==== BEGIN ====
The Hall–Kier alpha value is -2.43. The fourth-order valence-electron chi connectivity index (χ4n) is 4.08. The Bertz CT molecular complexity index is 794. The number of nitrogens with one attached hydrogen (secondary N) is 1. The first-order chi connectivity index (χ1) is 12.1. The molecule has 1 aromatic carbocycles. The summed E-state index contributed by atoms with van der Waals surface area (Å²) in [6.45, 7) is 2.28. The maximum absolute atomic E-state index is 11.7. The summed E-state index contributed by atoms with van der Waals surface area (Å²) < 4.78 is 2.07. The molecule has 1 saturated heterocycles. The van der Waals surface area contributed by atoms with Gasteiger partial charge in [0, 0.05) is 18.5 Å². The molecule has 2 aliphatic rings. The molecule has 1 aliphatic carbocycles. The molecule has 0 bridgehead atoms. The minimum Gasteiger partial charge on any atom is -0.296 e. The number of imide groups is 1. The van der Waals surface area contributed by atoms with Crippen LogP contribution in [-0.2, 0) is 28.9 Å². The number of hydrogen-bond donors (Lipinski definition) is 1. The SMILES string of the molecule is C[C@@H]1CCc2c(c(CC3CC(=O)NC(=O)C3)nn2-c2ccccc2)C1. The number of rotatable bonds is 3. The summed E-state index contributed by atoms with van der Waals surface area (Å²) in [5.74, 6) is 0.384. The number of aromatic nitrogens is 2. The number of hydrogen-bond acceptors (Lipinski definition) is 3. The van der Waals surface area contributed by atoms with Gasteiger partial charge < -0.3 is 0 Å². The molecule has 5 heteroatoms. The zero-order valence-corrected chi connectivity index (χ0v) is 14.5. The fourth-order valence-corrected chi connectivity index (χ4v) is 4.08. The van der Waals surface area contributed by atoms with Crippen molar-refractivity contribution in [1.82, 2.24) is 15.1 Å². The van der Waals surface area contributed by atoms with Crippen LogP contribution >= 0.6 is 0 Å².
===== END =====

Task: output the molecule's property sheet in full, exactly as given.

The Hall–Kier alpha value is -2.43. The fourth-order valence-electron chi connectivity index (χ4n) is 4.08. The Bertz CT molecular complexity index is 794. The number of nitrogens with one attached hydrogen (secondary N) is 1. The first-order chi connectivity index (χ1) is 12.1. The molecule has 1 aromatic carbocycles. The summed E-state index contributed by atoms with van der Waals surface area (Å²) in [6.45, 7) is 2.28. The maximum absolute atomic E-state index is 11.7. The summed E-state index contributed by atoms with van der Waals surface area (Å²) < 4.78 is 2.07. The molecule has 1 saturated heterocycles. The van der Waals surface area contributed by atoms with Gasteiger partial charge in [0, 0.05) is 18.5 Å². The molecule has 2 aliphatic rings. The molecule has 1 aliphatic carbocycles. The molecule has 0 bridgehead atoms. The minimum Gasteiger partial charge on any atom is -0.296 e. The number of imide groups is 1. The van der Waals surface area contributed by atoms with Crippen LogP contribution in [-0.2, 0) is 28.9 Å². The number of hydrogen-bond donors (Lipinski definition) is 1. The SMILES string of the molecule is C[C@@H]1CCc2c(c(CC3CC(=O)NC(=O)C3)nn2-c2ccccc2)C1. The number of rotatable bonds is 3. The summed E-state index contributed by atoms with van der Waals surface area (Å²) in [5.74, 6) is 0.384. The number of aromatic nitrogens is 2. The number of hydrogen-bond acceptors (Lipinski definition) is 3. The van der Waals surface area contributed by atoms with Gasteiger partial charge < -0.3 is 0 Å². The molecule has 5 heteroatoms. The zero-order valence-corrected chi connectivity index (χ0v) is 14.5. The fourth-order valence-corrected chi connectivity index (χ4v) is 4.08. The van der Waals surface area contributed by atoms with Crippen molar-refractivity contribution in [1.82, 2.24) is 15.1 Å². The van der Waals surface area contributed by atoms with Crippen LogP contribution >= 0.6 is 0 Å².